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Page 811
figure 20-17 caption

page 811, please change figure 20-17 caption to read: Top: The down-pointing arrow above the Video layer thumbnail indicates that the Adjustment layer is clipped (attached to) the Video layer beneath it, so it affects just the one clip. Fill layers are different and are visible across the whole video frame, so they can’t be clipped to any layers. Fill layers are super useful for fading your video to solid color either between clips (say, to make text readable) or to create a fade-in/fade-out effect at the beginning or end of your project. Bottom: The “Clip to layer” icon at the bottom of the Properties panel controls whether the Adjustment layer affects all the layers below it, or only one. Just give it a click to reverse its behavior.

Lesa Snider
Lesa Snider
O'Reilly Author 
Jul 10, 2012  Jul 13, 2012
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Page 814-815
last graf on 814 & first graf on 815

page 814-815, please change last graf on page 814 to read as follows (it spills over onto page 815): The good news is that you can run Photoshop’s filters on video clips. The bad news is that if you run a filter on a regular Video layer, it only affects the current frame of that video. To make the filter affect all the frames in the clip, convert the clip to a Smart Object first by activating the Video layer in the Layers panel and then choosing Filter→“Convert for Smart Filters;” then run the filter (as you learned on page 790, you can’t use File→Place to import video as a Smart Object because Photoshop turns it into a still instead). Alas, you can’t adjust the duration of the Smart Filter—it affects the entire Video layer. (For more on Smart Objects, flip back to page 126.)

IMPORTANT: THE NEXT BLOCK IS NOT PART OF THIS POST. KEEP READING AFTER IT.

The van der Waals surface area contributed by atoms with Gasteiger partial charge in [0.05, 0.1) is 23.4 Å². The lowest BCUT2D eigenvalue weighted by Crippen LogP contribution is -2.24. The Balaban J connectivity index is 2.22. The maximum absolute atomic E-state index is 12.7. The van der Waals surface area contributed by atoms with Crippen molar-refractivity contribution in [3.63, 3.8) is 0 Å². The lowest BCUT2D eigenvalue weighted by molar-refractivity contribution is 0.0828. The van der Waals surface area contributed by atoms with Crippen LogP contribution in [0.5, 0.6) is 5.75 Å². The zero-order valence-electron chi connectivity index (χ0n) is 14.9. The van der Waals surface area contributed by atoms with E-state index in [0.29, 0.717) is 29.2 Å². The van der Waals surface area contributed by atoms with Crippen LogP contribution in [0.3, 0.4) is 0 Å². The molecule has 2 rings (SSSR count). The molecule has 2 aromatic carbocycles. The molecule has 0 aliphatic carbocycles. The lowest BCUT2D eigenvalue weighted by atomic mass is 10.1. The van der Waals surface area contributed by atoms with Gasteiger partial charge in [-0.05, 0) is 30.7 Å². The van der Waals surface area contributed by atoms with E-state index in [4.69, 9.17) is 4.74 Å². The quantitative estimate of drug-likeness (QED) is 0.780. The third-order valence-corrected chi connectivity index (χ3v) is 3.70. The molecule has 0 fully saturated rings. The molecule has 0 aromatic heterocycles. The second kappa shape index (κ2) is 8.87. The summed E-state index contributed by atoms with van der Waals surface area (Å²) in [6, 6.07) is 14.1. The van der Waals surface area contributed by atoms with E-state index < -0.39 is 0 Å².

Lesa Snider
Lesa Snider
O'Reilly Author 
Jul 10, 2012  Jul 13, 2012
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Page 818
last section on page

page 818, please add following bullet point above the others at the bottom of page: www.PhotoLesa.com. Your author is continually pushing the bounds of video editing inside of Photoshop and frequently publishes tutorials for your reading pleasure. A fun example of solid black fades, multiple clips, transitions, audio, as well as animated text and stills lives at lesa.in/pscs6videofun.

Lesa Snider
Lesa Snider
O'Reilly Author 
Jul 10, 2012  Jul 13, 2012